Asheville Archives: Ida Jolly Crawley launches her magical museum, 1919

RENAISSANCE WOMAN: Artist, archaeologist and poet Ida Jolly Crawley opened the House of Pan: Museum of Art and Archaeology in her Asheville home in 1919. This self-portrait still hangs inside the property, which is now owned by Howard Hanger.

In 1919, artist and curator Ida Jolly Crawley purchased a 25-room, Victorian style mansion in Asheville’s Chicken Hill neighborhood. Built in the early 1890s by Russian businessman Peter Demens, the house was occupied by a number of owners before Crawley took charge. Once in her possession, the Tennessee-born artist turned international student and traveler, transformed the property into the House of Pan: Museum of Art and Archaeology.

On Jan. 26, 1922, an unnamed reporter with The Asheville Citizen described a visit to the “large ancient and dignified house.” According to the writer, the museum was relatively unknown at the time. But its collection of rare antiques and oil paintings promised “a true adventure, provided you have the spirit that unlocks the mammon-closed doors of vision.”

Pottery from Pompeii, solidified lava, Native American relics, “trophies of the seas” and “the carnivorous lilies of North Carolina lowlands” were among the items on display. Along with these artifacts and plant-life, each room displayed Crawley’s original oil paintings. Some of the home’s ceilings functioned as a canvas, as well. “Overhead, in rich and blending colors, the sky and clouds smile down upon you — the work in oils of the artist, who has transformed dingy ceiling into a bit of the heavens,” the paper declared.

Beyond Crawley’s collection, the home’s hardwood interior, combined with its long history, triggered the writer’s imagination and wonder. “What ghosts of a bygone day troop through those high, wide hardwood halls!” the reporter wrote. “What peals of silvery laughter fill the great rooms as with the departed presence of a gay-clad host of merrymakers, have you but the imagination to summon back the mellow past.”

STILL STANDING: Built in the early 1890s, the former Museum of Art and Archaeology still stands today. This photo, circa 1950-60, was taken when the home sat vacant. Photo courtesy of the North Carolina Collection, Pack Memorial Public Library, Asheville

Shortly after the article’s publication, notices about Crawley’s House of Pan became commonplace in the daily paper. Throughout the 1920s and ’30s, the artist welcomed numerous visitors, as well as members of local religious and educational institutions.

On Jan. 11, 1926, The Asheville Citizen once again visited the museum. Like the paper’s 1922 piece, the trip was marked by enchanted wonder. “Here I was still in the city, but somehow the city seemed far removed,” wrote writer Alice E.N. Hutchison.

Crawley is depicted as whimsical and passionate throughout the piece. “She loves art and all that is beautiful, and if something she herself has done falls into that category, she makes no distinction, for with her, personality is lost in matters of art,” Hutchison declared. “And it also is in the way she says it — not with an air of boastfulness, but with a soft gentleness that is so much a part of her.”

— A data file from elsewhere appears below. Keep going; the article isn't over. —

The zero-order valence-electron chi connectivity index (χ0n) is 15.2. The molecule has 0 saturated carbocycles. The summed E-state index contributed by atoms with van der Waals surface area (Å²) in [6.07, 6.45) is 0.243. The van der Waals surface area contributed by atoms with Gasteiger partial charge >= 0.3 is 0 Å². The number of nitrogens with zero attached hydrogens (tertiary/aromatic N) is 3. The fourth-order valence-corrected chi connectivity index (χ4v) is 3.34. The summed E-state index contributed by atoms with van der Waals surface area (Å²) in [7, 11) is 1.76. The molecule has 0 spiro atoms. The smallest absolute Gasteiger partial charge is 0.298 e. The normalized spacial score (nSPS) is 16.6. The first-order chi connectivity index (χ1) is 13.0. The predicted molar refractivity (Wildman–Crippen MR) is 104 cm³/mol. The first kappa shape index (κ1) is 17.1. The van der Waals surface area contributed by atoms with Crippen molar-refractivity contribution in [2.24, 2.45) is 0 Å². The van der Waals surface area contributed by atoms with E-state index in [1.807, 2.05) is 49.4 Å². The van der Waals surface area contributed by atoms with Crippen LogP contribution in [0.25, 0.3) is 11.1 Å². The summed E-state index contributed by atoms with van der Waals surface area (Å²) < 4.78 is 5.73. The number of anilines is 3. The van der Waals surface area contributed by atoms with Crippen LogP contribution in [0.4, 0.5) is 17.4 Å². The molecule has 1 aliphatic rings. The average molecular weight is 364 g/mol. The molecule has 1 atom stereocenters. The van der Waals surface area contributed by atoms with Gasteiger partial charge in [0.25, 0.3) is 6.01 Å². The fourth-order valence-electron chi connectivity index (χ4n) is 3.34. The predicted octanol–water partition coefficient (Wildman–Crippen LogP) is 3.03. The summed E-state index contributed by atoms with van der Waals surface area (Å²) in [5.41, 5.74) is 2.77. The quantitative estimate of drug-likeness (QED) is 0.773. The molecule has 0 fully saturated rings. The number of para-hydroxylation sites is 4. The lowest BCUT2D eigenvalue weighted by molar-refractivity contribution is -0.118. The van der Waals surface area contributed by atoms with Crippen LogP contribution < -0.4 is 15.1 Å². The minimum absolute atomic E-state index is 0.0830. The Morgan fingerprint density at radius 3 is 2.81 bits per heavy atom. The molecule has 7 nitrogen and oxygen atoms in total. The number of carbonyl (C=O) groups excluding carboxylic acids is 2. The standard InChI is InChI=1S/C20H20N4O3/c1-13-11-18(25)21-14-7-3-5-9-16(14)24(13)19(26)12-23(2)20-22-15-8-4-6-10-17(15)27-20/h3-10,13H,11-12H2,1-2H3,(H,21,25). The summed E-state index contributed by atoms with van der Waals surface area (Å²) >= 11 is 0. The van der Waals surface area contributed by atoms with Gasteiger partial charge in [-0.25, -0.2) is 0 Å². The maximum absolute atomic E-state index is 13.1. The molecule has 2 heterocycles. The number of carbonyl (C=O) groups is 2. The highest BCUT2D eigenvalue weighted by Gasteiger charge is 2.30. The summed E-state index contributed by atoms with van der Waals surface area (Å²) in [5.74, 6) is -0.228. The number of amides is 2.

At that time of the article’s publication, over 5,000 guests had visited the museum. Further, both the museum and Crawley were featured in separate sections of the American Federation of Arts’ book American Manual of Art.

Crawley received similar recognition throughout much of her life. The Paris chapter of the American Federation of Arts asked her to join its chapter in 1929. Meanwhile, that spring, the Nicholas Roerick Museum requested Crawley’s presence at the ceremonial cornerstone laying of its New York City site. And years later, in 1935, The Sunday Citizen reported that the Crawley Museum of Art and Archaeology was elected into membership in the American Association of Museums, “one of the highest honors of recognition that can be bestowed on a small museum.”

Crawley died inside her Chicken Hill museum and home on April 15, 1946. She was 78 years old. “Known for her achievement in archeology, painting, and poetry, she was the sole supporter of the museum which occupied 16 of the 25 rooms in her brick mansion,” The Asheville Citizen noted in the following day’s paper.

In 1973, Howard Hanger, founder of the interfaith church Jubilee! Community, purchased the then-condemned property. Nearly a decade later, in 1982, the home was added to the National Register of Historic Places. Hanger continues to live in the home today, operating the Victorian mansion as a cooperative housing organization; he shares the space with 12 housemates.

Editor’s note: Peculiarities of spelling and punctuation are preserved from the original documents. 

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About Thomas Calder
Thomas Calder received his MFA in Fiction from the University of Houston's Creative Writing Program. He has worked with several publications, including Gulf Coast and the Collagist.

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